ALBUQUERQUE, N.M., May 22 (Reuters) - New Mexico state police are investigating how a man who was not licensed as an emergency medical technician managed to treat dozens of patients including at least one state lawmaker during a legislative session, a police spokesman said on Thursday.
Police spokesman Sergeant Damyan Brown said the man, identified as David Allen Phillips, posed as an EMT for at least two years in the Santa Fe area, using a forged license.
"He's been doing it since at least September 2012," Brown said in an emailed statement, adding a criminal probe was under way. "Possible charges will be determined once the investigation is complete."
It was not immediately clear how many patients Phillips may have treated, but one state senator said Phillips had worked at a first aid station at the recent state legislative session in Santa Fe where the legislator injured his knee.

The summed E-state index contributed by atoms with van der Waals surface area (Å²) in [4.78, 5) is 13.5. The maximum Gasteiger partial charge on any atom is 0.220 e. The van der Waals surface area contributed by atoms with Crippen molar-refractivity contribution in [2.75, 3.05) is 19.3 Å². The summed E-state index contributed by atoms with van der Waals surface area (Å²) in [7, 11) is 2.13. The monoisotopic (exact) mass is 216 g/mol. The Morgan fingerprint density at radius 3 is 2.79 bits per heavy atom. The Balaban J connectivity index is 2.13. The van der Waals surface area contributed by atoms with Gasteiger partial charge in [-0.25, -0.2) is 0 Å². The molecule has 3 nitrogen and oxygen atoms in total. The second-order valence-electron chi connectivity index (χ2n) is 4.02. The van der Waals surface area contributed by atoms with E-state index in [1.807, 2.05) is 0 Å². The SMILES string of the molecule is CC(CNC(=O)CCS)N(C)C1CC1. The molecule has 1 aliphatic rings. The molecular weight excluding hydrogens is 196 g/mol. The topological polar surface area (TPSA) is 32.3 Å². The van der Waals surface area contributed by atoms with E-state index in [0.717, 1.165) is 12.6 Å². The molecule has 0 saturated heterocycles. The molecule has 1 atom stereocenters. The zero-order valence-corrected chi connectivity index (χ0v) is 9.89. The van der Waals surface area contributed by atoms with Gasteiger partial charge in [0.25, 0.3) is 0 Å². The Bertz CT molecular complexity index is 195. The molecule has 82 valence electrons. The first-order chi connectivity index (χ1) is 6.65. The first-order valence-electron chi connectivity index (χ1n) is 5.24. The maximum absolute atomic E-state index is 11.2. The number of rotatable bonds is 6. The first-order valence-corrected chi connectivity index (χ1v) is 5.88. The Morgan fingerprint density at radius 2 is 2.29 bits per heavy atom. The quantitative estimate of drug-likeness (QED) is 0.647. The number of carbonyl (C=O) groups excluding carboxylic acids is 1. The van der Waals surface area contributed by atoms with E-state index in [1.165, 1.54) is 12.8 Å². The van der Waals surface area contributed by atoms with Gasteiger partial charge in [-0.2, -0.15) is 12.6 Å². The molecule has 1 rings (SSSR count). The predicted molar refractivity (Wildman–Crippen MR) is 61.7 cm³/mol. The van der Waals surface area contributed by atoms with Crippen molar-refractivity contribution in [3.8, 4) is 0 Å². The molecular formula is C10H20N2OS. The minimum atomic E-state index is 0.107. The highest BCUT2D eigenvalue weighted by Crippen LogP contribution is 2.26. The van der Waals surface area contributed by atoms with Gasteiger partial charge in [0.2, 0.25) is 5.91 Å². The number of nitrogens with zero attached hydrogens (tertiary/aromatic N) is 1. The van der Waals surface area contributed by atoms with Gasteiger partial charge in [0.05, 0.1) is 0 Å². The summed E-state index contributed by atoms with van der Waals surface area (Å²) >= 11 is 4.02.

"During the session, we've identified approximately 40 times that Mr. Phillips provided some level of EMT services to someone," police Major Ryan Suggs told KOB News.
Albuquerque state Senator Jacob Candelaria told Reuters that Phillips had been manning the first aid station in the State Round House when he hurt his knee during a recent session, adding that he was fortunate the injury wasn't life-threatening.
"Incidents like this raise questions," Candelaria said. "It's a wake-up call for agencies to increase their diligence in identifying instances of fraud such as this."
Representatives for Phillips could not immediately be reached for comment. (Editing by Cynthia Johnston and Eric Walsh)